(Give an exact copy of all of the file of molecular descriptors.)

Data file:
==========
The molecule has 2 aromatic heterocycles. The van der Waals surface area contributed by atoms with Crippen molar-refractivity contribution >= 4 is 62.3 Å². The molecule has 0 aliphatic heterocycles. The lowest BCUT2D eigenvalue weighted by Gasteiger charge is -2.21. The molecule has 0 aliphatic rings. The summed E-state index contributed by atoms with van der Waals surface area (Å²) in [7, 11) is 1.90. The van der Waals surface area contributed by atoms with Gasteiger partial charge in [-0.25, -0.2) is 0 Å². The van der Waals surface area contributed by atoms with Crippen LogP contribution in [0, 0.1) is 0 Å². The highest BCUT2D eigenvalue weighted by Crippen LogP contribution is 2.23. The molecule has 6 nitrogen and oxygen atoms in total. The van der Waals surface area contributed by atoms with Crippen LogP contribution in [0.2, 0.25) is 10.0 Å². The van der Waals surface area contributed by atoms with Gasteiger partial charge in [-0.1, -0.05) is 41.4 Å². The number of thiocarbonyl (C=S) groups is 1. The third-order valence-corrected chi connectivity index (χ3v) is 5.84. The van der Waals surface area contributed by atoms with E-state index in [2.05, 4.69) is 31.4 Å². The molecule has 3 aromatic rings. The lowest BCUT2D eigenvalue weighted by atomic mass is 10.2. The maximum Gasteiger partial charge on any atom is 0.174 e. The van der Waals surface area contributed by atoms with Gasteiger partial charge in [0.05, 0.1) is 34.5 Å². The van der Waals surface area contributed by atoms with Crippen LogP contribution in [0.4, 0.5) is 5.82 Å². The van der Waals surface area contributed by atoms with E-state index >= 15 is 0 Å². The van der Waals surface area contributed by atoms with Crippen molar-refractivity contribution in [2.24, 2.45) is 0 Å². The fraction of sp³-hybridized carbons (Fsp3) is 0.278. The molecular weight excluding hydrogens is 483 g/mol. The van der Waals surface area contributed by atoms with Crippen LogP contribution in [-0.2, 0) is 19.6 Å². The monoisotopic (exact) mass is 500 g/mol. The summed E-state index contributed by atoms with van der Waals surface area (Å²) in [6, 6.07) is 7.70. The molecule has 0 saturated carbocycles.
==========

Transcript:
The molecule has 2 aromatic heterocycles. The van der Waals surface area contributed by atoms with Crippen molar-refractivity contribution >= 4 is 62.3 Å². The molecule has 0 aliphatic heterocycles. The lowest BCUT2D eigenvalue weighted by Gasteiger charge is -2.21. The molecule has 0 aliphatic rings. The summed E-state index contributed by atoms with van der Waals surface area (Å²) in [7, 11) is 1.90. The van der Waals surface area contributed by atoms with Gasteiger partial charge in [-0.25, -0.2) is 0 Å². The van der Waals surface area contributed by atoms with Crippen LogP contribution in [0, 0.1) is 0 Å². The highest BCUT2D eigenvalue weighted by Crippen LogP contribution is 2.23. The molecule has 6 nitrogen and oxygen atoms in total. The van der Waals surface area contributed by atoms with Crippen LogP contribution in [0.2, 0.25) is 10.0 Å². The van der Waals surface area contributed by atoms with Gasteiger partial charge in [-0.1, -0.05) is 41.4 Å². The number of thiocarbonyl (C=S) groups is 1. The third-order valence-corrected chi connectivity index (χ3v) is 5.84. The van der Waals surface area contributed by atoms with E-state index in [2.05, 4.69) is 31.4 Å². The molecule has 3 aromatic rings. The lowest BCUT2D eigenvalue weighted by atomic mass is 10.2. The maximum Gasteiger partial charge on any atom is 0.174 e. The van der Waals surface area contributed by atoms with Gasteiger partial charge in [0.05, 0.1) is 34.5 Å². The van der Waals surface area contributed by atoms with Crippen LogP contribution in [0.4, 0.5) is 5.82 Å². The van der Waals surface area contributed by atoms with E-state index >= 15 is 0 Å². The van der Waals surface area contributed by atoms with Crippen molar-refractivity contribution in [2.24, 2.45) is 0 Å². The fraction of sp³-hybridized carbons (Fsp3) is 0.278. The molecular weight excluding hydrogens is 483 g/mol. The van der Waals surface area contributed by atoms with Crippen LogP contribution in [-0.2, 0) is 19.6 Å². The monoisotopic (exact) mass is 500 g/mol. The summed E-state index contributed by atoms with van der Waals surface area (Å²) in [6, 6.07) is 7.70. The molecule has 0 saturated carbocycles.